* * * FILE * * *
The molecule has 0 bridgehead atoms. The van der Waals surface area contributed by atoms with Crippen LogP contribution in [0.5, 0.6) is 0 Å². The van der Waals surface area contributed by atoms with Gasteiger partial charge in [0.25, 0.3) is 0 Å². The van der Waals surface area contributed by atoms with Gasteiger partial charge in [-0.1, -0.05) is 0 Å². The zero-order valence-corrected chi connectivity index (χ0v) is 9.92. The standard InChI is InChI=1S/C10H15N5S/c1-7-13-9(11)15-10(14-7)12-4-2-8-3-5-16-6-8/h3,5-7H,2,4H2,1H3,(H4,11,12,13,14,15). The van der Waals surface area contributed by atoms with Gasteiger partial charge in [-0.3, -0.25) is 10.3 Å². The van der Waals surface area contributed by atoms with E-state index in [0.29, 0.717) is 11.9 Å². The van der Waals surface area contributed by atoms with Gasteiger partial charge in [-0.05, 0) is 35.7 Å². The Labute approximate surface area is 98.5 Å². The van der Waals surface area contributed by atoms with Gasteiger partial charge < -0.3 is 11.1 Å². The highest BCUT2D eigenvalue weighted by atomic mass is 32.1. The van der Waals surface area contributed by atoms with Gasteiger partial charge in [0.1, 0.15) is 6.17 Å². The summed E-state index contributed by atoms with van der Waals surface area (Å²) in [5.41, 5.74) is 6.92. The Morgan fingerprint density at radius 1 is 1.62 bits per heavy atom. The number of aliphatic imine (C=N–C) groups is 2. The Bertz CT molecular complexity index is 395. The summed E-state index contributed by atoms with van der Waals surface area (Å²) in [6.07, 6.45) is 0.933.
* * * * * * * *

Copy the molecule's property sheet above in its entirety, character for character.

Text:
The molecule has 0 bridgehead atoms. The van der Waals surface area contributed by atoms with Crippen LogP contribution in [0.5, 0.6) is 0 Å². The van der Waals surface area contributed by atoms with Gasteiger partial charge in [0.25, 0.3) is 0 Å². The van der Waals surface area contributed by atoms with Gasteiger partial charge in [-0.1, -0.05) is 0 Å². The zero-order valence-corrected chi connectivity index (χ0v) is 9.92. The standard InChI is InChI=1S/C10H15N5S/c1-7-13-9(11)15-10(14-7)12-4-2-8-3-5-16-6-8/h3,5-7H,2,4H2,1H3,(H4,11,12,13,14,15). The van der Waals surface area contributed by atoms with Gasteiger partial charge in [-0.3, -0.25) is 10.3 Å². The van der Waals surface area contributed by atoms with E-state index in [0.29, 0.717) is 11.9 Å². The van der Waals surface area contributed by atoms with Gasteiger partial charge in [-0.05, 0) is 35.7 Å². The Labute approximate surface area is 98.5 Å². The van der Waals surface area contributed by atoms with Gasteiger partial charge < -0.3 is 11.1 Å². The highest BCUT2D eigenvalue weighted by atomic mass is 32.1. The van der Waals surface area contributed by atoms with Gasteiger partial charge in [0.1, 0.15) is 6.17 Å². The summed E-state index contributed by atoms with van der Waals surface area (Å²) in [5.41, 5.74) is 6.92. The Morgan fingerprint density at radius 1 is 1.62 bits per heavy atom. The number of aliphatic imine (C=N–C) groups is 2. The Bertz CT molecular complexity index is 395. The summed E-state index contributed by atoms with van der Waals surface area (Å²) in [6.07, 6.45) is 0.933.